- Marketing versus advertising
- The job of advertising
- Where does advertising objectives fall in the marketing plan
- Evolution of advertising
- Need for advertising objectives
- Planning and decision making
- Measurement and evaluation of results
- Two distinct schools of thought
- Sales as an advertising objective
- Drawback of using sales as the only objective of advertising
- Types of sales oriented objectives
- Communication objectives
- Cognitive stage
- Affective stage
- Behavior stage
- Models based on the three stages of buying behavior
- AIDA model
- Hierarchy of effects model
- FCB grid
- Communication strategies for each quadrant
- DAGMAR: Defining Advertising Goals for Measured Advertising Results
- Advertising objectives in relation to product life cycle
- How is attitude linked to advertising?
- 5 M's of advertising
- Setting the advertising objectives
“With realistic goals for advertising, you can satisfy both, those who are investing in the advertising and those who are creating it.”
Almost every person involved with advertising wants to measure their advertising results. Those who pay the bills want to know the return on their investment, and those creating the advertising want to demonstrate that their work is effective. Research efforts on the part of advertisers, ad agencies, and the media have helped quantify the results of advertising. But most continue to face basic questions such as: Does your Advertising work? How hard does it work? What specifically does it do for your business? Should I increase, maintain, or decrease spending? What’s the best message I can put in my advertising?
There are no easy answers to these questions. Solutions are a mixture of science and art.
Failure sometimes occurs even before the process starts because companies are confused by the apparent similarity between the purpose of advertising and marketing. Both are meant to encourage consumers to purchase products and services, however, there is a fundamental difference between the two.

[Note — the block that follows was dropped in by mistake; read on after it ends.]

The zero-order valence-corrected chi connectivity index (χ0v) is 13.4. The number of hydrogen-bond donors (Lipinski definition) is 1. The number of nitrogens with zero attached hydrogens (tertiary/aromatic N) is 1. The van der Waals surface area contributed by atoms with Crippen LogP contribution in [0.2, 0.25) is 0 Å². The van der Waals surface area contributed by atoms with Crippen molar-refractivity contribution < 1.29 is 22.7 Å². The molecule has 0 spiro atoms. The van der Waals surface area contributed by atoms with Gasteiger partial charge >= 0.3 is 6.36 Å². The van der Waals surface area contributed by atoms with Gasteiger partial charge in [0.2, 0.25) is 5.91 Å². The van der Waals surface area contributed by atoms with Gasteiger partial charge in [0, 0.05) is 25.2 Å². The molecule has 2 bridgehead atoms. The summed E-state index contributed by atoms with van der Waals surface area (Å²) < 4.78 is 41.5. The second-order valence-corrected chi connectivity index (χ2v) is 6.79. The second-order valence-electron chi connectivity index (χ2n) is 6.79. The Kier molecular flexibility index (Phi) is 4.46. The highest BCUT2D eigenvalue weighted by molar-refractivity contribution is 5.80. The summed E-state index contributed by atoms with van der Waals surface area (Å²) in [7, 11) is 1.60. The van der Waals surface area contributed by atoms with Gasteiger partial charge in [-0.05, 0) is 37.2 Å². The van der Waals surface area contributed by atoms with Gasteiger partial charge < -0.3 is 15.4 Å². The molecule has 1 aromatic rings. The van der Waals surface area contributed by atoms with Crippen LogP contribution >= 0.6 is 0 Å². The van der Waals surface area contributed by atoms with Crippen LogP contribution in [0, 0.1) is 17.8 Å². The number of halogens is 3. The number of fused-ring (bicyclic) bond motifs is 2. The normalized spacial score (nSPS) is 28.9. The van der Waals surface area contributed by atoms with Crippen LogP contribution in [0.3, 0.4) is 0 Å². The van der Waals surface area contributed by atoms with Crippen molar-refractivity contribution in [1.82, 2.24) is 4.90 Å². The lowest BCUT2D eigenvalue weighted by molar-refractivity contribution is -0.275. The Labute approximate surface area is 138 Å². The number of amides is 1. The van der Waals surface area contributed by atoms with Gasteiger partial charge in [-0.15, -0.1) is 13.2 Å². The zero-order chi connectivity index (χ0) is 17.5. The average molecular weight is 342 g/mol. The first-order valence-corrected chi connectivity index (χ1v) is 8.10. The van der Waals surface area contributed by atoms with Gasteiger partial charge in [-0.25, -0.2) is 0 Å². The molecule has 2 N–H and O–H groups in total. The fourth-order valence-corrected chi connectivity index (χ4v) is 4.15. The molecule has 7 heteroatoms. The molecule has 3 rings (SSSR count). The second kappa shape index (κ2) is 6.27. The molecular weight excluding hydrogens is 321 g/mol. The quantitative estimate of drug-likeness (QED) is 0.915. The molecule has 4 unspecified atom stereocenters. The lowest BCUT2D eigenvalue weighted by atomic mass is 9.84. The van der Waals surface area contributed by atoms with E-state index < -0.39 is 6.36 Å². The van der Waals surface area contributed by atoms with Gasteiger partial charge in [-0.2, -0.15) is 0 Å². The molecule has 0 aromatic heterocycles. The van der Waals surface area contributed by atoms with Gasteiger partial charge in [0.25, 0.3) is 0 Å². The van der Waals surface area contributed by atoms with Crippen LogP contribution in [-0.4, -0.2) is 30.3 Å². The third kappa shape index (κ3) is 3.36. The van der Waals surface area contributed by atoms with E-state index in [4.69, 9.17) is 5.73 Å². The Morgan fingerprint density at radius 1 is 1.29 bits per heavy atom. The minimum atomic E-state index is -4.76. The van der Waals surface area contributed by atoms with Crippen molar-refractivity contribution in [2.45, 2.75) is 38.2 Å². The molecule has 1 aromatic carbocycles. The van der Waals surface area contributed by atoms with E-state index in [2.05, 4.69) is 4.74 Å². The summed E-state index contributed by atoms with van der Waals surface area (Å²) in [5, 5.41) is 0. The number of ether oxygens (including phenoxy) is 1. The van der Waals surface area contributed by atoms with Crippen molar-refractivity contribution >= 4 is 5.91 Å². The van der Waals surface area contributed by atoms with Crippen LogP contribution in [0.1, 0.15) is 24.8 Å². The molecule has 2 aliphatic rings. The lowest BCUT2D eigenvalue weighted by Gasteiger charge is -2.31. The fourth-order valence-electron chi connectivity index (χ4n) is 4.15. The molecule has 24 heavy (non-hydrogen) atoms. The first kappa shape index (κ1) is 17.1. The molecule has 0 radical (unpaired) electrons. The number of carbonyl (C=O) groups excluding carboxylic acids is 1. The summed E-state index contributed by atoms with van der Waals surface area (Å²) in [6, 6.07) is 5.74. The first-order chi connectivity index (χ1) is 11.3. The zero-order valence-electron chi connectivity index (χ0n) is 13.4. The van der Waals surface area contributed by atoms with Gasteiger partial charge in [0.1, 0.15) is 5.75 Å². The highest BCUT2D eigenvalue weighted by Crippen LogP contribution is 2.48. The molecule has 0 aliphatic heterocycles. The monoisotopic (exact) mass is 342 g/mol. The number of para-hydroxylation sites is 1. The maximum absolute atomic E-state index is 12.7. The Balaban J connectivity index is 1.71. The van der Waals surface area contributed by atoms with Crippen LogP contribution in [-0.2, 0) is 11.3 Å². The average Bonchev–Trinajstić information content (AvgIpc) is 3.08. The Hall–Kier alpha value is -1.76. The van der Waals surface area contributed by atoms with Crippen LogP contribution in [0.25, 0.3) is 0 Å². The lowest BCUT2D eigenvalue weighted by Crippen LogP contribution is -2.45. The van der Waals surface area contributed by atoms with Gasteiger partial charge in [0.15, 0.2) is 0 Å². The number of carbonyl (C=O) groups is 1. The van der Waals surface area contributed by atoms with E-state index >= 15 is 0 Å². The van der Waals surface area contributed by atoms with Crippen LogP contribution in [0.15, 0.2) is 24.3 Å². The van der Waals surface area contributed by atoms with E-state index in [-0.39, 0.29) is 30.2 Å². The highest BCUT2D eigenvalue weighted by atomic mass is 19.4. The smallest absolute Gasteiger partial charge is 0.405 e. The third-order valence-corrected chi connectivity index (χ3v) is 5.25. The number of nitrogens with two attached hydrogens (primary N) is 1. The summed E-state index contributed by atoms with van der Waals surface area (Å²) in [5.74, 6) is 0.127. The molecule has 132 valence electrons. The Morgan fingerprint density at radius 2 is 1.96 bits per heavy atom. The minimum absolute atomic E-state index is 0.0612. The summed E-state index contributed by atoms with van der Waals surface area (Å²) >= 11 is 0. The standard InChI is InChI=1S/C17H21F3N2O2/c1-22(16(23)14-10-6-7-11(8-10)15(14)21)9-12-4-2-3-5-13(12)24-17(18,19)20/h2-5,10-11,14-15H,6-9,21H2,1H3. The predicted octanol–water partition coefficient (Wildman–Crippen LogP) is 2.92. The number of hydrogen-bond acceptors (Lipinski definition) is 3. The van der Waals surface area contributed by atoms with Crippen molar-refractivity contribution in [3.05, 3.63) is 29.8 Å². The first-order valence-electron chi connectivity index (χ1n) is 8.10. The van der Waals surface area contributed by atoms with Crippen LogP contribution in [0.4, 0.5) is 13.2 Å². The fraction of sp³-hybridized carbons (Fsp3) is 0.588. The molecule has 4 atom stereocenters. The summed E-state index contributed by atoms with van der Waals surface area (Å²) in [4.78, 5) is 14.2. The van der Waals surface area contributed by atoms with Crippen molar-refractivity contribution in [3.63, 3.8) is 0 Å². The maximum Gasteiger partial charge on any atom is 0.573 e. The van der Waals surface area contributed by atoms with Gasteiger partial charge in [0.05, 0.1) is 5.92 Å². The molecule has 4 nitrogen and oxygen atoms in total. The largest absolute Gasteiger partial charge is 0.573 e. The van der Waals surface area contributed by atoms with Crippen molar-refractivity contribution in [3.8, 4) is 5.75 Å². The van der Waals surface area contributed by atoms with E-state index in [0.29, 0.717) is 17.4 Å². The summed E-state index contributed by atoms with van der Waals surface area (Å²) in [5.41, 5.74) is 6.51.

[...] Noise in the system: DAGMAR assumes that the awareness and liking of the brand can be achieved through advertising alone. But the underlying fact is that there are many other variables such as competitive promotion, unplanned publicity, word of mouth, simple discussion with peers, new paper articles etc all create awareness of the brand. Thus there are many other elements other than advertising in the hierarchy chain that create awareness. Inhibiting great idea: The more defined and concrete objective of the client brief, the less creative the advertisement will be, as a result, the effectiveness of the advertisement is reduced. [...]
[...] As an example of what the table says, consider trying to change the attitude of a customer who is very involved in the product and appears susceptible to rational persuasion. You should use multiple facts, expert and credible sources, scientific evidence, etc. By looking at this table you can easily see how so many companies (especially Internet companies) who try to make fun ads with lots of music are assuming they are selling a low-involvement product to people who want an emotional appeal. [...]
[...] After all these promos and activities, if the film is successful in creating interest and desire among the people, there is immediate ACTION which is seen through purchases of tickets at movie halls. HIERARCHY OF EFFECTS MODEL Hierarchy of effects Model can be explained with the help of a pyramid. First the lower level objectives such as awareness, knowledge or comprehension are accomplished. Subsequent objectives may focus on moving prospects to higher levels in the pyramid to elicit desired behavioral responses such as associating feelings with the brand, trial, or regular use etc. [...]